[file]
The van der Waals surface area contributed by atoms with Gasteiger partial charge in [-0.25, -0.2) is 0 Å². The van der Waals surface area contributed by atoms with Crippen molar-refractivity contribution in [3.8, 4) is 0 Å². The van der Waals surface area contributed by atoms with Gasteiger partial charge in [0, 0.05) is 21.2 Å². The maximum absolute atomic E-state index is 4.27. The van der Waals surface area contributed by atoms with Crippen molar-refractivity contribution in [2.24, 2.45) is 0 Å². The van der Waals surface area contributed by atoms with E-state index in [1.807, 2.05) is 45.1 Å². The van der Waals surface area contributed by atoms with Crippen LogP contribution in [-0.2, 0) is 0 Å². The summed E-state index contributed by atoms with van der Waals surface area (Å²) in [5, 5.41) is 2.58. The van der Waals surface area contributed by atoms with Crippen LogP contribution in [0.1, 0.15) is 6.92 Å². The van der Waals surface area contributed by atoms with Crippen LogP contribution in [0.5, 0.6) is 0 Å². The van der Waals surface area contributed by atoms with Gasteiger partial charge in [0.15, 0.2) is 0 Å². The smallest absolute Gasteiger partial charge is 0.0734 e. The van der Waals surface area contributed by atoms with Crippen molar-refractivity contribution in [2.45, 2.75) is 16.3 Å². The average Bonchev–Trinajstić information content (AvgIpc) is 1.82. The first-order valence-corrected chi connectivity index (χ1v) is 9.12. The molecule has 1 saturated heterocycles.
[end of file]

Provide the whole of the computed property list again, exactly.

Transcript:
The van der Waals surface area contributed by atoms with Gasteiger partial charge in [-0.25, -0.2) is 0 Å². The van der Waals surface area contributed by atoms with Crippen molar-refractivity contribution in [3.8, 4) is 0 Å². The van der Waals surface area contributed by atoms with Gasteiger partial charge in [0, 0.05) is 21.2 Å². The maximum absolute atomic E-state index is 4.27. The van der Waals surface area contributed by atoms with Crippen molar-refractivity contribution in [2.24, 2.45) is 0 Å². The van der Waals surface area contributed by atoms with E-state index in [1.807, 2.05) is 45.1 Å². The van der Waals surface area contributed by atoms with Crippen LogP contribution in [-0.2, 0) is 0 Å². The summed E-state index contributed by atoms with van der Waals surface area (Å²) in [5, 5.41) is 2.58. The van der Waals surface area contributed by atoms with Crippen LogP contribution in [0.1, 0.15) is 6.92 Å². The van der Waals surface area contributed by atoms with Crippen LogP contribution in [0.5, 0.6) is 0 Å². The van der Waals surface area contributed by atoms with Gasteiger partial charge in [0.15, 0.2) is 0 Å². The smallest absolute Gasteiger partial charge is 0.0734 e. The van der Waals surface area contributed by atoms with Crippen molar-refractivity contribution in [2.45, 2.75) is 16.3 Å². The average Bonchev–Trinajstić information content (AvgIpc) is 1.82. The first-order valence-corrected chi connectivity index (χ1v) is 9.12. The molecule has 1 saturated heterocycles.